About this Recording
8.559167 - TORKE: Rapture / An American Abroad / Jasper
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Michael Torke (b.1961)
Rapture — Concerto for Percussion and Orchestra • An American Abroad • Jasper


The compositions here included were composed between 1998 and 2001. All three pieces are for orchestra, increasingly a medium that is expensive and prohibitive, but that gives a composer the greatest opportunity for colour and drama. It was the opportunity of working with the Royal Scottish National Orchestra as their Associate Composer during these years that provided the support necessary for writing these compositions, as well as the chance to have the pieces recorded. Since the boom of the late 1980s and early 1990s, when record companies were prepared to spend money generously to have music recorded and distributed, has wound down, this kind of recording project for new music has become that much rarer.

Music, like theatre, happens in time. Unlike a painting, which the viewer can understand in a flash, music must unfold through time, filling up time, and is a slave to time to make itself manifest. Yet, unlike theatre, which is effective in storytelling, music has the capacity to suspend time, to make us forget time. Storytelling takes us from A to B with the anticipation of C. The ritual possibilities of music can dispense with narrative, and give us the pulse and perfume of meditative ecstasy. In each of these three compositions, An American Abroad, Rapture, and Jasper, the melodies and rhythms may sound directional, as the foreground aural experience seems to transport us from one point to the next, but overall the music expresses a kind of celebration of itself, a state of sustained feeling for its own sake.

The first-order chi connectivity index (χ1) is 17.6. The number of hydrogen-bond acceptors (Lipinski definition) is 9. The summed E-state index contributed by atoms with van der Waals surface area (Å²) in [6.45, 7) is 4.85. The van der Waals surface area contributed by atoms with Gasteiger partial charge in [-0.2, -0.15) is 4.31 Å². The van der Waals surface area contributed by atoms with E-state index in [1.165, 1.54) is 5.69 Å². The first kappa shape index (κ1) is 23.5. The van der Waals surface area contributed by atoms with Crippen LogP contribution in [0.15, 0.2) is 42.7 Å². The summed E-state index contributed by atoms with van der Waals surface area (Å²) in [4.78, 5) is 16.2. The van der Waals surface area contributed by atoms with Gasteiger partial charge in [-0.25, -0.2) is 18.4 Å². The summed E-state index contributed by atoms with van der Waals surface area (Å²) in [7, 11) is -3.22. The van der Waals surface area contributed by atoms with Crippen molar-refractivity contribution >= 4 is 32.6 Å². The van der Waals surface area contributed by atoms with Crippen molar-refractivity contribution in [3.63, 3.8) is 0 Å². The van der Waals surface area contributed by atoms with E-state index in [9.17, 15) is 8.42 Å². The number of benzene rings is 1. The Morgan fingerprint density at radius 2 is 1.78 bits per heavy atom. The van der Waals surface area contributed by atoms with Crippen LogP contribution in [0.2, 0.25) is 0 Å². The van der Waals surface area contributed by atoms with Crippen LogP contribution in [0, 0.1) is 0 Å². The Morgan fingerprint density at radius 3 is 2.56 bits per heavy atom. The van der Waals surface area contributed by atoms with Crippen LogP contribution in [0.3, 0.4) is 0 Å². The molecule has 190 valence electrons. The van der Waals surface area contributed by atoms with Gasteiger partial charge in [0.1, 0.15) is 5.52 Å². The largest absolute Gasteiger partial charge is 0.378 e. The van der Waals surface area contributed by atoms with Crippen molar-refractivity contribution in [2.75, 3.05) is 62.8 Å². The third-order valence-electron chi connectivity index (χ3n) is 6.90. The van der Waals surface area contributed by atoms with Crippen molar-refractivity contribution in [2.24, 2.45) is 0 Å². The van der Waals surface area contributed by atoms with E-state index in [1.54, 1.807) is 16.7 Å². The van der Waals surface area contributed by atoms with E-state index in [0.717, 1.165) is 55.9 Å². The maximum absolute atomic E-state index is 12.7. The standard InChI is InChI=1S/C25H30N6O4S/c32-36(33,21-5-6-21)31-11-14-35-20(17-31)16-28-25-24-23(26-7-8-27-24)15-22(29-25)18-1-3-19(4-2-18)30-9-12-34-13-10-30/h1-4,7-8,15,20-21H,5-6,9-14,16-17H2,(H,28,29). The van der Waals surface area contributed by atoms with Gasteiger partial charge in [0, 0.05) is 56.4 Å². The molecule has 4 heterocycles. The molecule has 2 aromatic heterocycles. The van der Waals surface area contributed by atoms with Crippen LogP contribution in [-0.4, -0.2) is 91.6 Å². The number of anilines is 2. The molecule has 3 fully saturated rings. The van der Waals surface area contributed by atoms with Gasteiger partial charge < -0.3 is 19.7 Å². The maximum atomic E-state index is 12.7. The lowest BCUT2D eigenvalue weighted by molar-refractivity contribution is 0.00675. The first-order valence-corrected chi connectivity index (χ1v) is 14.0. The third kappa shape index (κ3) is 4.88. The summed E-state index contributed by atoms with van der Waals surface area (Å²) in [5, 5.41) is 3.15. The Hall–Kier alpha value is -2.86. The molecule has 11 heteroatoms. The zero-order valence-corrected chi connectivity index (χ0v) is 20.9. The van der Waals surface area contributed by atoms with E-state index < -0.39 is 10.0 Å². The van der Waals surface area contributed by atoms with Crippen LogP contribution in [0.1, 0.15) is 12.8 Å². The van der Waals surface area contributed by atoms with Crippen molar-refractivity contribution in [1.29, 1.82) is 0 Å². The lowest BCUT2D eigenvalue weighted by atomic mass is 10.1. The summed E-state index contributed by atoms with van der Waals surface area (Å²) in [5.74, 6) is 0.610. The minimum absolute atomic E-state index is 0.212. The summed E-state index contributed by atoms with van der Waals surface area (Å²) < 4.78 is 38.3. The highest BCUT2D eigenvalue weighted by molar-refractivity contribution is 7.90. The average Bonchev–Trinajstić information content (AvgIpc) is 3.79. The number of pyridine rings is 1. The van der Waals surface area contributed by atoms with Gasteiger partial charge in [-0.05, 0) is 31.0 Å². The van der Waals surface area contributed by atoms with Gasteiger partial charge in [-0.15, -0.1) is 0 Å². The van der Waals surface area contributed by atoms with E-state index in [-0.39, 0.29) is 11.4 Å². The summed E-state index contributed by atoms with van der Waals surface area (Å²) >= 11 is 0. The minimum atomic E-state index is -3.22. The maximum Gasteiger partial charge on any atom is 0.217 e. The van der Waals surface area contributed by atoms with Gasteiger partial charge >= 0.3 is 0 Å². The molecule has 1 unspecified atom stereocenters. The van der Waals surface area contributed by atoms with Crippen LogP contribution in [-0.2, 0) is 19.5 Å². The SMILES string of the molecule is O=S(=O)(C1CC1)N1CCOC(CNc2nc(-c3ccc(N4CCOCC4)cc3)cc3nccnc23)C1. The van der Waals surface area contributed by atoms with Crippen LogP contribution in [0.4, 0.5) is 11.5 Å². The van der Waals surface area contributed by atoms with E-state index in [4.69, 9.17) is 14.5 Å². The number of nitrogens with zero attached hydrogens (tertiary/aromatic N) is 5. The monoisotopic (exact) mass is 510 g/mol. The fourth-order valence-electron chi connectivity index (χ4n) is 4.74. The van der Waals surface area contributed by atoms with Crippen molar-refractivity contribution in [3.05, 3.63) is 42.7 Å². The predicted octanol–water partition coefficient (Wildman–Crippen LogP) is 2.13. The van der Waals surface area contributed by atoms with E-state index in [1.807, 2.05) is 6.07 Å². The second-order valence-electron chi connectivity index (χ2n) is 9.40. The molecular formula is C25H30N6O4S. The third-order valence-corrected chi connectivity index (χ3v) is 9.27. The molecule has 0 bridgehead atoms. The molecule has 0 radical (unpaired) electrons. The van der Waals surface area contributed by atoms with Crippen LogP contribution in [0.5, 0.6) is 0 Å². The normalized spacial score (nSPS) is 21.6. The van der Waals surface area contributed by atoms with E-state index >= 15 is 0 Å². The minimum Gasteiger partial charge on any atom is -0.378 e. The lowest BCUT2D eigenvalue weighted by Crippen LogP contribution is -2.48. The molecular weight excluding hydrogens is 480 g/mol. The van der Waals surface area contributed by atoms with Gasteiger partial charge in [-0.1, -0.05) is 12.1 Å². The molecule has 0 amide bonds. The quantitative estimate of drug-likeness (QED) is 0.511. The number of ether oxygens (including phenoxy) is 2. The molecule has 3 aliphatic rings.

W. B. Yeats, in a surreal late poem, News for a Delphic Oracle, describes a mythic and transcendent sexual state. A kind of rapture: …Those Innocents re-live their death… Through their ancestral patterns dance … A brutal beating of drums may connote an earthly violence, but when it is organized and insistent, it begins to have a ritualistic effect, and excite a kind of rapture that unites the religious with the sexual. It is that kind of transcendence that I am interested in discovering in Rapture, Concerto for Percussion and Orchestra. When Yeats writes, …Down the mountain walls, From where Pan’s cavern is, Intolerable music falls…, he is characterizing this transfigured state as over-brimming, over-flowing, and overpowering. Since it is too much to bear, this rapture, we can only submit. The rhythms that Colin Currie plays in Rapture (in which, incidentally, he was extremely helpful in assisting me, as I was working on the piece) are shadowed literally by notes specifically assigned to members of the orchestra, so that as the percussion rhythms develop, we understand where the beats are going, because the notes assigned are like flags waving the direction. In the end, though, we understand only the general feeling of being immersed in this ritual, inviting us to surrender to the music, experiencing a feeling of immersion.

An American Abroad weaves themes and melodies that sound as if the listener were on a journey. We hear the natural naïvety an American might feel travelling abroad, full of wonderment and curiosity. We might expect to hear a transformative path from a point A to a point B, maybe even progressing to a point C. Yet the end result for listeners is more of a composite of impressions, a travel log, a slide-show of images, the lingering delight and melancholy of the romance of travel we might wish to savour in our memories.

Jasper uses a melody with the unique characteristic of employing, only once, each of the seven pitches of the diatonic scale (all the white keys of the piano are the notes that make up the diatonic scale of C major, for example). That melody undergoes permutations and variations almost as if it were trying on different wardrobes in a costume shop. Our experience is the suspended state of the melody, undergoing changes, genuflections, and other prodding, a kind of canopy of branches whose shade we appreciate though they never reach the sky.

Michael Torke

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